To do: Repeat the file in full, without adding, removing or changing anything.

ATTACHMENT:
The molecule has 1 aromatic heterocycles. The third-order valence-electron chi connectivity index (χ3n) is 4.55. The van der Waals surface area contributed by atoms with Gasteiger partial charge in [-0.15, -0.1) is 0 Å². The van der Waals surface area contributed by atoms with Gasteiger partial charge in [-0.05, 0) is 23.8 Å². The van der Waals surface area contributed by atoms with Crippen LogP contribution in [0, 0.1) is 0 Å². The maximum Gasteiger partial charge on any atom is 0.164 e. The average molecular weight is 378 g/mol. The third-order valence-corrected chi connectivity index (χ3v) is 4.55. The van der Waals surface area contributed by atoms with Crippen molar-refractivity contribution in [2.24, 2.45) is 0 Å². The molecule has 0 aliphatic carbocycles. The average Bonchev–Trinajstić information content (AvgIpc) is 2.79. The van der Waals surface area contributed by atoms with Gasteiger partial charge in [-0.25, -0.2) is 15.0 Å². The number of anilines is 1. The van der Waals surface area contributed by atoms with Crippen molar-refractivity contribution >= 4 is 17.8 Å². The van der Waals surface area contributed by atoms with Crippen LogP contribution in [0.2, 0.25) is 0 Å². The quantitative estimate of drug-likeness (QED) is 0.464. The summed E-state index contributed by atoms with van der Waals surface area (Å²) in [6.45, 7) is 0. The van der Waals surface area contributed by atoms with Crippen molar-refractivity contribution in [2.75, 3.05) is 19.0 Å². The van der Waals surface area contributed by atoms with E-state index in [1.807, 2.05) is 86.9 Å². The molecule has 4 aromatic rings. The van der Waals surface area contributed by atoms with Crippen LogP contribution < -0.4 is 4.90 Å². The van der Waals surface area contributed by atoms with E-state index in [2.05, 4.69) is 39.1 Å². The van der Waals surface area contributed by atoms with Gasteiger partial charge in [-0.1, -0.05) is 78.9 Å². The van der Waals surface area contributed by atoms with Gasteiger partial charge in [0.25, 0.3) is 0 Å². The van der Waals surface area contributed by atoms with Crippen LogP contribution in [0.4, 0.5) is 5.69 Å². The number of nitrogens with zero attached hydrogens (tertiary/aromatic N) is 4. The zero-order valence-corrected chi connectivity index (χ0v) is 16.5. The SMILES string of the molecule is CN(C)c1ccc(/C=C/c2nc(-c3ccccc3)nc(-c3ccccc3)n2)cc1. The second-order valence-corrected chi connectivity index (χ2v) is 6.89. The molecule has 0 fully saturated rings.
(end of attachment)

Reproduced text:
The molecule has 1 aromatic heterocycles. The third-order valence-electron chi connectivity index (χ3n) is 4.55. The van der Waals surface area contributed by atoms with Gasteiger partial charge in [-0.15, -0.1) is 0 Å². The van der Waals surface area contributed by atoms with Gasteiger partial charge in [-0.05, 0) is 23.8 Å². The van der Waals surface area contributed by atoms with Crippen LogP contribution in [0, 0.1) is 0 Å². The maximum Gasteiger partial charge on any atom is 0.164 e. The average molecular weight is 378 g/mol. The third-order valence-corrected chi connectivity index (χ3v) is 4.55. The van der Waals surface area contributed by atoms with Crippen molar-refractivity contribution in [2.24, 2.45) is 0 Å². The molecule has 0 aliphatic carbocycles. The average Bonchev–Trinajstić information content (AvgIpc) is 2.79. The van der Waals surface area contributed by atoms with Gasteiger partial charge in [-0.25, -0.2) is 15.0 Å². The number of anilines is 1. The van der Waals surface area contributed by atoms with Crippen molar-refractivity contribution >= 4 is 17.8 Å². The van der Waals surface area contributed by atoms with Crippen LogP contribution in [0.2, 0.25) is 0 Å². The quantitative estimate of drug-likeness (QED) is 0.464. The summed E-state index contributed by atoms with van der Waals surface area (Å²) in [6.45, 7) is 0. The van der Waals surface area contributed by atoms with Crippen molar-refractivity contribution in [2.75, 3.05) is 19.0 Å². The van der Waals surface area contributed by atoms with E-state index in [1.807, 2.05) is 86.9 Å². The molecule has 4 aromatic rings. The van der Waals surface area contributed by atoms with Crippen LogP contribution < -0.4 is 4.90 Å². The van der Waals surface area contributed by atoms with E-state index in [2.05, 4.69) is 39.1 Å². The van der Waals surface area contributed by atoms with Gasteiger partial charge in [-0.1, -0.05) is 78.9 Å². The van der Waals surface area contributed by atoms with Gasteiger partial charge in [0.25, 0.3) is 0 Å². The van der Waals surface area contributed by atoms with Crippen LogP contribution in [0.4, 0.5) is 5.69 Å². The number of nitrogens with zero attached hydrogens (tertiary/aromatic N) is 4. The zero-order valence-corrected chi connectivity index (χ0v) is 16.5. The SMILES string of the molecule is CN(C)c1ccc(/C=C/c2nc(-c3ccccc3)nc(-c3ccccc3)n2)cc1. The second-order valence-corrected chi connectivity index (χ2v) is 6.89. The molecule has 0 fully saturated rings.